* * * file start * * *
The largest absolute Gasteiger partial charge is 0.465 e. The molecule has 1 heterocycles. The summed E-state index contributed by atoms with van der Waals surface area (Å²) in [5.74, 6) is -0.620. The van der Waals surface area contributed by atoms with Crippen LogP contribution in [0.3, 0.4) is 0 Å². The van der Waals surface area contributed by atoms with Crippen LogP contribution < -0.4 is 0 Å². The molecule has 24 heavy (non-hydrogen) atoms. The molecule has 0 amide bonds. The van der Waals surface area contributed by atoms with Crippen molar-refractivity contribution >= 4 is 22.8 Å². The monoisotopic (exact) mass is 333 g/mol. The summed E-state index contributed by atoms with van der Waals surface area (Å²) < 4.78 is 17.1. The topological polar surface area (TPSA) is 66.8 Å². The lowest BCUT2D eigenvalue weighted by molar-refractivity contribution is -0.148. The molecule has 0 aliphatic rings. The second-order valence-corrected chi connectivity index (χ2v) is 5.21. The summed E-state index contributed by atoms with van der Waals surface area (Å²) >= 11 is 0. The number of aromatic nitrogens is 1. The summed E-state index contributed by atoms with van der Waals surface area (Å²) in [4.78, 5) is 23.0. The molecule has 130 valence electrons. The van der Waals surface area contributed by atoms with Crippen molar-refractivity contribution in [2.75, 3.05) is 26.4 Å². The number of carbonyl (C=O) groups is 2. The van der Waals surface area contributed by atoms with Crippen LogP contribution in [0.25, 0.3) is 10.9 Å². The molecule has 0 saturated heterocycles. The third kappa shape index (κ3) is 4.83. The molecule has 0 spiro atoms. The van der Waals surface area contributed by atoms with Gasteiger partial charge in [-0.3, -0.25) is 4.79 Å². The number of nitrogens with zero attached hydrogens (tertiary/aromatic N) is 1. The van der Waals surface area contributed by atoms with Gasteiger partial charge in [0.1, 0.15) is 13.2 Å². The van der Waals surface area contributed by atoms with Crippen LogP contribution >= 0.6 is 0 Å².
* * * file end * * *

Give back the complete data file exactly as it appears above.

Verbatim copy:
The largest absolute Gasteiger partial charge is 0.465 e. The molecule has 1 heterocycles. The summed E-state index contributed by atoms with van der Waals surface area (Å²) in [5.74, 6) is -0.620. The van der Waals surface area contributed by atoms with Crippen LogP contribution in [0.3, 0.4) is 0 Å². The van der Waals surface area contributed by atoms with Crippen LogP contribution < -0.4 is 0 Å². The molecule has 24 heavy (non-hydrogen) atoms. The molecule has 0 amide bonds. The van der Waals surface area contributed by atoms with Crippen molar-refractivity contribution >= 4 is 22.8 Å². The monoisotopic (exact) mass is 333 g/mol. The summed E-state index contributed by atoms with van der Waals surface area (Å²) < 4.78 is 17.1. The topological polar surface area (TPSA) is 66.8 Å². The lowest BCUT2D eigenvalue weighted by molar-refractivity contribution is -0.148. The molecule has 0 aliphatic rings. The second-order valence-corrected chi connectivity index (χ2v) is 5.21. The summed E-state index contributed by atoms with van der Waals surface area (Å²) >= 11 is 0. The number of aromatic nitrogens is 1. The summed E-state index contributed by atoms with van der Waals surface area (Å²) in [4.78, 5) is 23.0. The molecule has 130 valence electrons. The van der Waals surface area contributed by atoms with Crippen molar-refractivity contribution in [2.75, 3.05) is 26.4 Å². The number of carbonyl (C=O) groups is 2. The van der Waals surface area contributed by atoms with Crippen LogP contribution in [0.25, 0.3) is 10.9 Å². The molecule has 0 saturated heterocycles. The third kappa shape index (κ3) is 4.83. The molecule has 0 spiro atoms. The van der Waals surface area contributed by atoms with Gasteiger partial charge in [-0.3, -0.25) is 4.79 Å². The number of nitrogens with zero attached hydrogens (tertiary/aromatic N) is 1. The van der Waals surface area contributed by atoms with Gasteiger partial charge in [0.1, 0.15) is 13.2 Å². The van der Waals surface area contributed by atoms with Crippen LogP contribution >= 0.6 is 0 Å².